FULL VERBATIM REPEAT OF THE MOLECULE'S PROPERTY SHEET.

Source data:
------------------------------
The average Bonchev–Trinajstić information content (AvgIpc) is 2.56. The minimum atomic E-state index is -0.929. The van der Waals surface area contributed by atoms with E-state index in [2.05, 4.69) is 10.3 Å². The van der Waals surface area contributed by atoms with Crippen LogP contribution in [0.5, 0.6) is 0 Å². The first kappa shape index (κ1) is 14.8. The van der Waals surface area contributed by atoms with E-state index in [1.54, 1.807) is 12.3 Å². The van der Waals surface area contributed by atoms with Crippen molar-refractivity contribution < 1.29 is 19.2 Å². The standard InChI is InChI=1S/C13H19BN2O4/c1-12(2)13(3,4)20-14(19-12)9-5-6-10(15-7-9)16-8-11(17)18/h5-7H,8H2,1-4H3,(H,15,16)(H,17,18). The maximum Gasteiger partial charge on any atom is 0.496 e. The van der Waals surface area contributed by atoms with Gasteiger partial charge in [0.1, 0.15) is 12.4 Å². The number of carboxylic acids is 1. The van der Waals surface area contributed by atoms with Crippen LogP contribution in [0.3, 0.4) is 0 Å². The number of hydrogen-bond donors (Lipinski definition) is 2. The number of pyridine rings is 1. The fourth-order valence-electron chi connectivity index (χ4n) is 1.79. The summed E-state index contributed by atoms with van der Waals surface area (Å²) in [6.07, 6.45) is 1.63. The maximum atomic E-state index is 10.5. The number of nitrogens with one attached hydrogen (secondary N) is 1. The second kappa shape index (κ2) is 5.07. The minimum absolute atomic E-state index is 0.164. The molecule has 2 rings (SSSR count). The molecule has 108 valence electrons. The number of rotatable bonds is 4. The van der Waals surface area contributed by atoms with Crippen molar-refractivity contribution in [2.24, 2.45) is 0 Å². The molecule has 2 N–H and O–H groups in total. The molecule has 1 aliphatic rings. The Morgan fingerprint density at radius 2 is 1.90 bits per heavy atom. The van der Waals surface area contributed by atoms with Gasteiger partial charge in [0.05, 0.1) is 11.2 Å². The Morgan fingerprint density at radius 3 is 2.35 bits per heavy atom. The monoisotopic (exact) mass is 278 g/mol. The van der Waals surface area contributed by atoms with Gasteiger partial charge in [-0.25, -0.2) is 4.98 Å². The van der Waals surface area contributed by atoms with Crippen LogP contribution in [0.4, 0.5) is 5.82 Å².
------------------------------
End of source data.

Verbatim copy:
The average Bonchev–Trinajstić information content (AvgIpc) is 2.56. The minimum atomic E-state index is -0.929. The van der Waals surface area contributed by atoms with E-state index in [2.05, 4.69) is 10.3 Å². The van der Waals surface area contributed by atoms with Crippen LogP contribution in [0.5, 0.6) is 0 Å². The first kappa shape index (κ1) is 14.8. The van der Waals surface area contributed by atoms with E-state index in [1.54, 1.807) is 12.3 Å². The van der Waals surface area contributed by atoms with Crippen molar-refractivity contribution < 1.29 is 19.2 Å². The standard InChI is InChI=1S/C13H19BN2O4/c1-12(2)13(3,4)20-14(19-12)9-5-6-10(15-7-9)16-8-11(17)18/h5-7H,8H2,1-4H3,(H,15,16)(H,17,18). The maximum Gasteiger partial charge on any atom is 0.496 e. The van der Waals surface area contributed by atoms with Gasteiger partial charge in [0.1, 0.15) is 12.4 Å². The number of carboxylic acids is 1. The van der Waals surface area contributed by atoms with Crippen LogP contribution in [0.3, 0.4) is 0 Å². The number of hydrogen-bond donors (Lipinski definition) is 2. The number of pyridine rings is 1. The fourth-order valence-electron chi connectivity index (χ4n) is 1.79. The summed E-state index contributed by atoms with van der Waals surface area (Å²) in [6.07, 6.45) is 1.63. The maximum atomic E-state index is 10.5. The number of nitrogens with one attached hydrogen (secondary N) is 1. The second kappa shape index (κ2) is 5.07. The minimum absolute atomic E-state index is 0.164. The molecule has 2 rings (SSSR count). The molecule has 108 valence electrons. The number of rotatable bonds is 4. The van der Waals surface area contributed by atoms with Crippen molar-refractivity contribution in [2.24, 2.45) is 0 Å². The molecule has 2 N–H and O–H groups in total. The molecule has 1 aliphatic rings. The Morgan fingerprint density at radius 2 is 1.90 bits per heavy atom. The van der Waals surface area contributed by atoms with Gasteiger partial charge in [0.05, 0.1) is 11.2 Å². The Morgan fingerprint density at radius 3 is 2.35 bits per heavy atom. The monoisotopic (exact) mass is 278 g/mol. The van der Waals surface area contributed by atoms with Gasteiger partial charge in [-0.25, -0.2) is 4.98 Å². The van der Waals surface area contributed by atoms with Crippen LogP contribution in [0.4, 0.5) is 5.82 Å².